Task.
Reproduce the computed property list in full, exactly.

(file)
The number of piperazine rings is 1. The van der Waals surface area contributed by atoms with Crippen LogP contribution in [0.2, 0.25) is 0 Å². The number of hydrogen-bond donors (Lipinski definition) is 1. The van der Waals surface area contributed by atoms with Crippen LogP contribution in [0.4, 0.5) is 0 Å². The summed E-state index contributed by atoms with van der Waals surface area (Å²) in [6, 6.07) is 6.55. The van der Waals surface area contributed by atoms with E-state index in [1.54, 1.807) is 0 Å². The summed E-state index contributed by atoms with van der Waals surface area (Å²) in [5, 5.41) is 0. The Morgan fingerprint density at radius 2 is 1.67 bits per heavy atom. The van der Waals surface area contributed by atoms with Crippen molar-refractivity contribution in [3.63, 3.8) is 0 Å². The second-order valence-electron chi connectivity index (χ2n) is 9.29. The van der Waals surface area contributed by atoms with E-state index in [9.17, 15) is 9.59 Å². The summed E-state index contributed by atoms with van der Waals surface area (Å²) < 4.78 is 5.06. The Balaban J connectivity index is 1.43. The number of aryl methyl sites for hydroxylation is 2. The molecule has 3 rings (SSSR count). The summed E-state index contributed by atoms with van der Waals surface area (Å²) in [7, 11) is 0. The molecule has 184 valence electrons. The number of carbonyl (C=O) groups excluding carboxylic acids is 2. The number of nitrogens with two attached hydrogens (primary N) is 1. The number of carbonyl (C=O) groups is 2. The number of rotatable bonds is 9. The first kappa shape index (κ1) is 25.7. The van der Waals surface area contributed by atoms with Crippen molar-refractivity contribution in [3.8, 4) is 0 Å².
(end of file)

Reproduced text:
The number of piperazine rings is 1. The van der Waals surface area contributed by atoms with Crippen LogP contribution in [0.2, 0.25) is 0 Å². The number of hydrogen-bond donors (Lipinski definition) is 1. The van der Waals surface area contributed by atoms with Crippen LogP contribution in [0.4, 0.5) is 0 Å². The summed E-state index contributed by atoms with van der Waals surface area (Å²) in [6, 6.07) is 6.55. The van der Waals surface area contributed by atoms with E-state index in [1.54, 1.807) is 0 Å². The summed E-state index contributed by atoms with van der Waals surface area (Å²) in [5, 5.41) is 0. The Morgan fingerprint density at radius 2 is 1.67 bits per heavy atom. The van der Waals surface area contributed by atoms with Crippen molar-refractivity contribution in [3.63, 3.8) is 0 Å². The second-order valence-electron chi connectivity index (χ2n) is 9.29. The van der Waals surface area contributed by atoms with E-state index in [9.17, 15) is 9.59 Å². The summed E-state index contributed by atoms with van der Waals surface area (Å²) < 4.78 is 5.06. The Balaban J connectivity index is 1.43. The number of aryl methyl sites for hydroxylation is 2. The molecule has 3 rings (SSSR count). The summed E-state index contributed by atoms with van der Waals surface area (Å²) in [7, 11) is 0. The molecule has 184 valence electrons. The number of carbonyl (C=O) groups excluding carboxylic acids is 2. The number of nitrogens with two attached hydrogens (primary N) is 1. The number of carbonyl (C=O) groups is 2. The number of rotatable bonds is 9. The first kappa shape index (κ1) is 25.7. The van der Waals surface area contributed by atoms with Crippen molar-refractivity contribution in [3.8, 4) is 0 Å².